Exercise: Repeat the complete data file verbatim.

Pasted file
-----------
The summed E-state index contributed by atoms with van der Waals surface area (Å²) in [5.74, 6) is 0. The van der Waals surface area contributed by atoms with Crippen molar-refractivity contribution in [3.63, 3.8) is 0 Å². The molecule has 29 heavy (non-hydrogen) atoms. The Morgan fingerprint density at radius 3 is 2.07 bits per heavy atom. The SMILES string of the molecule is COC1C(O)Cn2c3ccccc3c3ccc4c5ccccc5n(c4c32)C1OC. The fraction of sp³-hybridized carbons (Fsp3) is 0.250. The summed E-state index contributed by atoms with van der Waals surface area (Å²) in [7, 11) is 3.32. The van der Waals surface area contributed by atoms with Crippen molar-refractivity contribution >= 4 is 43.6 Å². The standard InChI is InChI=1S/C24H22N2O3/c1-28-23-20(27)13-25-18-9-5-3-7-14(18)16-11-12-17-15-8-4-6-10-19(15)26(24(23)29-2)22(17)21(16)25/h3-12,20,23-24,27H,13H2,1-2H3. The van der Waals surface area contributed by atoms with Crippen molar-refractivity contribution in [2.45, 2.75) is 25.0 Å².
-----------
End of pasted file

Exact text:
The summed E-state index contributed by atoms with van der Waals surface area (Å²) in [5.74, 6) is 0. The van der Waals surface area contributed by atoms with Crippen molar-refractivity contribution in [3.63, 3.8) is 0 Å². The molecule has 29 heavy (non-hydrogen) atoms. The Morgan fingerprint density at radius 3 is 2.07 bits per heavy atom. The SMILES string of the molecule is COC1C(O)Cn2c3ccccc3c3ccc4c5ccccc5n(c4c32)C1OC. The fraction of sp³-hybridized carbons (Fsp3) is 0.250. The summed E-state index contributed by atoms with van der Waals surface area (Å²) in [7, 11) is 3.32. The van der Waals surface area contributed by atoms with Crippen molar-refractivity contribution >= 4 is 43.6 Å². The standard InChI is InChI=1S/C24H22N2O3/c1-28-23-20(27)13-25-18-9-5-3-7-14(18)16-11-12-17-15-8-4-6-10-19(15)26(24(23)29-2)22(17)21(16)25/h3-12,20,23-24,27H,13H2,1-2H3. The van der Waals surface area contributed by atoms with Crippen molar-refractivity contribution in [2.45, 2.75) is 25.0 Å².